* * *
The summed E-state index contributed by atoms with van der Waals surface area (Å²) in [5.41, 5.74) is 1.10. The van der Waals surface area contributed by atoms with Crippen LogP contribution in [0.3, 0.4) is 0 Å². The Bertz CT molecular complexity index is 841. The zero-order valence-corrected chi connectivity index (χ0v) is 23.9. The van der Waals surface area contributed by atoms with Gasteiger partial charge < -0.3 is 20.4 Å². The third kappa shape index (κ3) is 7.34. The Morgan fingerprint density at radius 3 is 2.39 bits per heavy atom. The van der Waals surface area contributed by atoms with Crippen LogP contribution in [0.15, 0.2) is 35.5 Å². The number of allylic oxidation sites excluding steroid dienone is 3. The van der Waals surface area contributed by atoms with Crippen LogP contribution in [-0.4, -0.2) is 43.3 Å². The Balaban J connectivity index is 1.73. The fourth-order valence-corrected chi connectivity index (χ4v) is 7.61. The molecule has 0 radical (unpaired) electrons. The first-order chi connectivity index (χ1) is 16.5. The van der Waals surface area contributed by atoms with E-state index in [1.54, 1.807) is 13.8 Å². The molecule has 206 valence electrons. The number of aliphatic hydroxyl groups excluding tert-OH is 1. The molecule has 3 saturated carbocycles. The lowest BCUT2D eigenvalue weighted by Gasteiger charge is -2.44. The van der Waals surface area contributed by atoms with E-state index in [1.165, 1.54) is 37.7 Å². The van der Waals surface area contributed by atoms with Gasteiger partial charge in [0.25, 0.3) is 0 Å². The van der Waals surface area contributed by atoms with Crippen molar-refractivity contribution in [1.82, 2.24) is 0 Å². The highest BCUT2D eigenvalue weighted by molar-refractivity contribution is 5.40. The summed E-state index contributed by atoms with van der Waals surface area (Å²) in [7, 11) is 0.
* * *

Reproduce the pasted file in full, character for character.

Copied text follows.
The summed E-state index contributed by atoms with van der Waals surface area (Å²) in [5.41, 5.74) is 1.10. The van der Waals surface area contributed by atoms with Crippen LogP contribution in [0.3, 0.4) is 0 Å². The Bertz CT molecular complexity index is 841. The zero-order valence-corrected chi connectivity index (χ0v) is 23.9. The van der Waals surface area contributed by atoms with Gasteiger partial charge < -0.3 is 20.4 Å². The third kappa shape index (κ3) is 7.34. The Morgan fingerprint density at radius 3 is 2.39 bits per heavy atom. The van der Waals surface area contributed by atoms with Crippen LogP contribution in [0.15, 0.2) is 35.5 Å². The number of allylic oxidation sites excluding steroid dienone is 3. The van der Waals surface area contributed by atoms with Crippen LogP contribution in [-0.4, -0.2) is 43.3 Å². The Balaban J connectivity index is 1.73. The fourth-order valence-corrected chi connectivity index (χ4v) is 7.61. The molecule has 0 radical (unpaired) electrons. The first-order chi connectivity index (χ1) is 16.5. The van der Waals surface area contributed by atoms with E-state index in [1.54, 1.807) is 13.8 Å². The molecule has 206 valence electrons. The number of aliphatic hydroxyl groups excluding tert-OH is 1. The molecule has 3 saturated carbocycles. The lowest BCUT2D eigenvalue weighted by Gasteiger charge is -2.44. The van der Waals surface area contributed by atoms with E-state index in [1.165, 1.54) is 37.7 Å². The van der Waals surface area contributed by atoms with Gasteiger partial charge in [0.25, 0.3) is 0 Å². The van der Waals surface area contributed by atoms with Crippen molar-refractivity contribution in [1.82, 2.24) is 0 Å². The highest BCUT2D eigenvalue weighted by molar-refractivity contribution is 5.40. The summed E-state index contributed by atoms with van der Waals surface area (Å²) in [7, 11) is 0.